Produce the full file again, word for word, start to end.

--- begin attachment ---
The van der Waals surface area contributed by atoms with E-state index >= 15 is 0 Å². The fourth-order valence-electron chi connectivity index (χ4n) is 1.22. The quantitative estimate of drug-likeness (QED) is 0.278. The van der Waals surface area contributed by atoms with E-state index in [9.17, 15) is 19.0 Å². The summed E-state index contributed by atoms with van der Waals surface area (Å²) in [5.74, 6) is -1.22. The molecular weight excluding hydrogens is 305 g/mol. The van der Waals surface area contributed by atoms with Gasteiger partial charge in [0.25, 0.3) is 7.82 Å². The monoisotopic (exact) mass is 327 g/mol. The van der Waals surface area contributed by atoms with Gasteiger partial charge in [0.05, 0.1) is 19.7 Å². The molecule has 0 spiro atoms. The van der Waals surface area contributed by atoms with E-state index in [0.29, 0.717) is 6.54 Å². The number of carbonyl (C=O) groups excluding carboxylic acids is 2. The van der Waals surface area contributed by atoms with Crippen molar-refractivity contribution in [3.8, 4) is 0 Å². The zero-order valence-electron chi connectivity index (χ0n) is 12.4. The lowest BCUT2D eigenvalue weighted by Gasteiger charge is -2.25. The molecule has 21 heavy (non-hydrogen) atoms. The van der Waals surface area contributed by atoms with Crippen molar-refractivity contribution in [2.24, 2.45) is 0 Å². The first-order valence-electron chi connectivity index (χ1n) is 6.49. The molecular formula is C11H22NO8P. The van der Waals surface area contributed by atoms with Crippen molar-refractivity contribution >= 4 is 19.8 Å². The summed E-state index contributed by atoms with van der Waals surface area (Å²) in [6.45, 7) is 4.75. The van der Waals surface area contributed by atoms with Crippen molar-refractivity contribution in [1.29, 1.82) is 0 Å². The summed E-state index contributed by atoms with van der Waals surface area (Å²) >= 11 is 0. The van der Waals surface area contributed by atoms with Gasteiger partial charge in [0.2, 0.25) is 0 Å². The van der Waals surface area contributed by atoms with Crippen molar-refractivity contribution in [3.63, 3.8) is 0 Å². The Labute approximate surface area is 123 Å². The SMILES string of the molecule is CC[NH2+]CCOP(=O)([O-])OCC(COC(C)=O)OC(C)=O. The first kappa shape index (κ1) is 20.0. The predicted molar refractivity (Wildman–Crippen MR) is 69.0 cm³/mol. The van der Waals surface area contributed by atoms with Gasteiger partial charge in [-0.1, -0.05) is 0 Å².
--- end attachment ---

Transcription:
The van der Waals surface area contributed by atoms with E-state index >= 15 is 0 Å². The fourth-order valence-electron chi connectivity index (χ4n) is 1.22. The quantitative estimate of drug-likeness (QED) is 0.278. The van der Waals surface area contributed by atoms with E-state index in [9.17, 15) is 19.0 Å². The summed E-state index contributed by atoms with van der Waals surface area (Å²) in [5.74, 6) is -1.22. The molecular weight excluding hydrogens is 305 g/mol. The van der Waals surface area contributed by atoms with Gasteiger partial charge in [0.25, 0.3) is 7.82 Å². The monoisotopic (exact) mass is 327 g/mol. The van der Waals surface area contributed by atoms with Gasteiger partial charge in [0.05, 0.1) is 19.7 Å². The molecule has 0 spiro atoms. The van der Waals surface area contributed by atoms with E-state index in [0.29, 0.717) is 6.54 Å². The number of carbonyl (C=O) groups excluding carboxylic acids is 2. The van der Waals surface area contributed by atoms with Crippen molar-refractivity contribution in [3.8, 4) is 0 Å². The zero-order valence-electron chi connectivity index (χ0n) is 12.4. The lowest BCUT2D eigenvalue weighted by Gasteiger charge is -2.25. The molecule has 21 heavy (non-hydrogen) atoms. The van der Waals surface area contributed by atoms with Crippen molar-refractivity contribution in [2.24, 2.45) is 0 Å². The first-order valence-electron chi connectivity index (χ1n) is 6.49. The molecular formula is C11H22NO8P. The van der Waals surface area contributed by atoms with Crippen molar-refractivity contribution >= 4 is 19.8 Å². The summed E-state index contributed by atoms with van der Waals surface area (Å²) in [6.45, 7) is 4.75. The van der Waals surface area contributed by atoms with Crippen molar-refractivity contribution in [1.29, 1.82) is 0 Å². The summed E-state index contributed by atoms with van der Waals surface area (Å²) >= 11 is 0. The van der Waals surface area contributed by atoms with Gasteiger partial charge in [0.2, 0.25) is 0 Å². The van der Waals surface area contributed by atoms with Crippen molar-refractivity contribution in [3.63, 3.8) is 0 Å². The Labute approximate surface area is 123 Å². The SMILES string of the molecule is CC[NH2+]CCOP(=O)([O-])OCC(COC(C)=O)OC(C)=O. The first kappa shape index (κ1) is 20.0. The predicted molar refractivity (Wildman–Crippen MR) is 69.0 cm³/mol. The van der Waals surface area contributed by atoms with Gasteiger partial charge in [-0.1, -0.05) is 0 Å².